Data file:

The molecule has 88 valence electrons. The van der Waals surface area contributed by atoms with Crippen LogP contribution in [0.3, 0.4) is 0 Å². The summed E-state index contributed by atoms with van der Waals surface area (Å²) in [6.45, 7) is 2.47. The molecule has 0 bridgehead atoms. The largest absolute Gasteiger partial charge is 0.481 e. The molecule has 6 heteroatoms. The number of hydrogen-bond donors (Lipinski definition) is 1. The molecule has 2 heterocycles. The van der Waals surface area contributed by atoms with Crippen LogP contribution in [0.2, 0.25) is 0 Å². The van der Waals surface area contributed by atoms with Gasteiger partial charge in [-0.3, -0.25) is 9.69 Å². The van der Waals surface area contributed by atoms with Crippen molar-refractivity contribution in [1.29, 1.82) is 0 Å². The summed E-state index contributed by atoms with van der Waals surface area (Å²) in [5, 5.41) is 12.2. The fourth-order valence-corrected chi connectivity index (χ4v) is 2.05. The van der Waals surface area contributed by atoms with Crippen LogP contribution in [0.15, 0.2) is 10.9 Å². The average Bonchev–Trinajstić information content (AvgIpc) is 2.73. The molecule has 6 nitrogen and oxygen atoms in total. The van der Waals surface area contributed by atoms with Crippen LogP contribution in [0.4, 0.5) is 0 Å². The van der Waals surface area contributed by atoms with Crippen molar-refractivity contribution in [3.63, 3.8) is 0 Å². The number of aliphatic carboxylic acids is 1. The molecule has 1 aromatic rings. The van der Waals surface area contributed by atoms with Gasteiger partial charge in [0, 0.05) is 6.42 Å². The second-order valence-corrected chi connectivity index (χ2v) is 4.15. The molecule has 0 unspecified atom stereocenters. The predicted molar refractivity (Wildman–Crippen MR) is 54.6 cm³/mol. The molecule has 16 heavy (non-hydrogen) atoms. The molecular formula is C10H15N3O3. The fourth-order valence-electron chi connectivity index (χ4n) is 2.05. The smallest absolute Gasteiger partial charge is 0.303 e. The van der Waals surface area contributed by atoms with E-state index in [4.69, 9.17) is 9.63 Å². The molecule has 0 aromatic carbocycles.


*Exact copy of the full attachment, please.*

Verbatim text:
The molecule has 88 valence electrons. The van der Waals surface area contributed by atoms with Crippen LogP contribution in [0.3, 0.4) is 0 Å². The summed E-state index contributed by atoms with van der Waals surface area (Å²) in [6.45, 7) is 2.47. The molecule has 0 bridgehead atoms. The largest absolute Gasteiger partial charge is 0.481 e. The molecule has 6 heteroatoms. The number of hydrogen-bond donors (Lipinski definition) is 1. The molecule has 2 heterocycles. The van der Waals surface area contributed by atoms with Crippen LogP contribution in [0.2, 0.25) is 0 Å². The van der Waals surface area contributed by atoms with Gasteiger partial charge in [-0.3, -0.25) is 9.69 Å². The van der Waals surface area contributed by atoms with Crippen molar-refractivity contribution in [1.29, 1.82) is 0 Å². The summed E-state index contributed by atoms with van der Waals surface area (Å²) in [5, 5.41) is 12.2. The fourth-order valence-corrected chi connectivity index (χ4v) is 2.05. The van der Waals surface area contributed by atoms with Crippen LogP contribution in [0.15, 0.2) is 10.9 Å². The average Bonchev–Trinajstić information content (AvgIpc) is 2.73. The molecule has 6 nitrogen and oxygen atoms in total. The van der Waals surface area contributed by atoms with Crippen LogP contribution in [0.4, 0.5) is 0 Å². The van der Waals surface area contributed by atoms with Crippen molar-refractivity contribution in [3.63, 3.8) is 0 Å². The number of aliphatic carboxylic acids is 1. The molecule has 1 aromatic rings. The van der Waals surface area contributed by atoms with Gasteiger partial charge in [0, 0.05) is 6.42 Å². The second-order valence-corrected chi connectivity index (χ2v) is 4.15. The molecule has 0 unspecified atom stereocenters. The predicted molar refractivity (Wildman–Crippen MR) is 54.6 cm³/mol. The molecule has 16 heavy (non-hydrogen) atoms. The molecular formula is C10H15N3O3. The fourth-order valence-electron chi connectivity index (χ4n) is 2.05. The smallest absolute Gasteiger partial charge is 0.303 e. The van der Waals surface area contributed by atoms with E-state index in [4.69, 9.17) is 9.63 Å². The molecule has 0 aromatic carbocycles.